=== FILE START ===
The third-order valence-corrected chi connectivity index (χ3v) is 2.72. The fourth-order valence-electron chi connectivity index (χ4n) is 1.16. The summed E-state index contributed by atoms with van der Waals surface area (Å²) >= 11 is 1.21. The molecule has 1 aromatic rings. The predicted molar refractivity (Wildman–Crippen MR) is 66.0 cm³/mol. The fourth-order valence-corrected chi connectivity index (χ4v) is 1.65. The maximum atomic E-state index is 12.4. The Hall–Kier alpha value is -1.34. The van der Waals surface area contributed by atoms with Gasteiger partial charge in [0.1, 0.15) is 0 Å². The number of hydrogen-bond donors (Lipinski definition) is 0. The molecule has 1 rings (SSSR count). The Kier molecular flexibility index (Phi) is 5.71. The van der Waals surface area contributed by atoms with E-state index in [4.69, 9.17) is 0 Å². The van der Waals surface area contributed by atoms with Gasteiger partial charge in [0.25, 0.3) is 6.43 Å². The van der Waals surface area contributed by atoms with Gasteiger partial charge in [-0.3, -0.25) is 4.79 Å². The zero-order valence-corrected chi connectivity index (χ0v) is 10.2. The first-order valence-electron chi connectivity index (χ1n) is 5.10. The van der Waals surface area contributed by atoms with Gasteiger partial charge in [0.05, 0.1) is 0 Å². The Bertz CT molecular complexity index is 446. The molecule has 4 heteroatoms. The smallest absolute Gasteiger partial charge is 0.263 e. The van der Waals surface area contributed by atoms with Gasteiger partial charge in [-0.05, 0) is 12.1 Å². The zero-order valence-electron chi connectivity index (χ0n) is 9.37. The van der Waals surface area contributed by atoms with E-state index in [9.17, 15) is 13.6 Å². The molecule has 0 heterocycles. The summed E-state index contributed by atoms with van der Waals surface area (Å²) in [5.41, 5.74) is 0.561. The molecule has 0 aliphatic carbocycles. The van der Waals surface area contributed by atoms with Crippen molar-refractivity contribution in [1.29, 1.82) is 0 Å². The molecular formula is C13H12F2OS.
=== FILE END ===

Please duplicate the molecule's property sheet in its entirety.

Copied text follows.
The third-order valence-corrected chi connectivity index (χ3v) is 2.72. The fourth-order valence-electron chi connectivity index (χ4n) is 1.16. The summed E-state index contributed by atoms with van der Waals surface area (Å²) >= 11 is 1.21. The molecule has 1 aromatic rings. The predicted molar refractivity (Wildman–Crippen MR) is 66.0 cm³/mol. The fourth-order valence-corrected chi connectivity index (χ4v) is 1.65. The maximum atomic E-state index is 12.4. The Hall–Kier alpha value is -1.34. The van der Waals surface area contributed by atoms with Gasteiger partial charge in [0.1, 0.15) is 0 Å². The number of hydrogen-bond donors (Lipinski definition) is 0. The molecule has 1 rings (SSSR count). The Kier molecular flexibility index (Phi) is 5.71. The van der Waals surface area contributed by atoms with E-state index in [4.69, 9.17) is 0 Å². The van der Waals surface area contributed by atoms with Gasteiger partial charge in [0.25, 0.3) is 6.43 Å². The van der Waals surface area contributed by atoms with Gasteiger partial charge in [-0.3, -0.25) is 4.79 Å². The zero-order valence-corrected chi connectivity index (χ0v) is 10.2. The first-order valence-electron chi connectivity index (χ1n) is 5.10. The van der Waals surface area contributed by atoms with Gasteiger partial charge in [0.05, 0.1) is 0 Å². The Bertz CT molecular complexity index is 446. The molecule has 4 heteroatoms. The smallest absolute Gasteiger partial charge is 0.263 e. The van der Waals surface area contributed by atoms with Gasteiger partial charge in [-0.05, 0) is 12.1 Å². The zero-order valence-electron chi connectivity index (χ0n) is 9.37. The van der Waals surface area contributed by atoms with E-state index in [9.17, 15) is 13.6 Å². The molecule has 0 heterocycles. The summed E-state index contributed by atoms with van der Waals surface area (Å²) in [5.41, 5.74) is 0.561. The molecule has 0 aliphatic carbocycles. The van der Waals surface area contributed by atoms with Crippen molar-refractivity contribution in [1.29, 1.82) is 0 Å². The molecular formula is C13H12F2OS.